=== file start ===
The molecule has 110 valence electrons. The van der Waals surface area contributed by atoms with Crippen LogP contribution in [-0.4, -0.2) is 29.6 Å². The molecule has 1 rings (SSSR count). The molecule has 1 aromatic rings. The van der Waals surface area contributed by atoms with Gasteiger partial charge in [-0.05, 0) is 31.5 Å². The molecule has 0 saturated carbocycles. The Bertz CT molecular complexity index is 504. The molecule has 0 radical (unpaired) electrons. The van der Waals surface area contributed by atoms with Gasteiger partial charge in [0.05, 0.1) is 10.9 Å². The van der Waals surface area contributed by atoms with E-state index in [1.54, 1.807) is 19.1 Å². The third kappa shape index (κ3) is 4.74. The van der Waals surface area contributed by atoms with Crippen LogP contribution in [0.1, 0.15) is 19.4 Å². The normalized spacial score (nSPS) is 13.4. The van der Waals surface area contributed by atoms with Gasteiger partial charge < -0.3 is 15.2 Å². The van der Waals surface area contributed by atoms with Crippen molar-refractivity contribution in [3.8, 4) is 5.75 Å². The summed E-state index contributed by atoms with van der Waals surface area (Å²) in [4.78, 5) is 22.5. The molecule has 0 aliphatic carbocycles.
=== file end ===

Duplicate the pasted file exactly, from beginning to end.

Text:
The molecule has 110 valence electrons. The van der Waals surface area contributed by atoms with Crippen LogP contribution in [-0.4, -0.2) is 29.6 Å². The molecule has 1 rings (SSSR count). The molecule has 1 aromatic rings. The van der Waals surface area contributed by atoms with Gasteiger partial charge in [-0.05, 0) is 31.5 Å². The molecule has 0 saturated carbocycles. The Bertz CT molecular complexity index is 504. The molecule has 0 radical (unpaired) electrons. The van der Waals surface area contributed by atoms with Gasteiger partial charge in [0.05, 0.1) is 10.9 Å². The van der Waals surface area contributed by atoms with E-state index in [1.54, 1.807) is 19.1 Å². The third kappa shape index (κ3) is 4.74. The van der Waals surface area contributed by atoms with Crippen LogP contribution in [0.1, 0.15) is 19.4 Å². The normalized spacial score (nSPS) is 13.4. The van der Waals surface area contributed by atoms with Gasteiger partial charge < -0.3 is 15.2 Å². The van der Waals surface area contributed by atoms with Crippen molar-refractivity contribution in [3.8, 4) is 5.75 Å². The summed E-state index contributed by atoms with van der Waals surface area (Å²) in [4.78, 5) is 22.5. The molecule has 0 aliphatic carbocycles.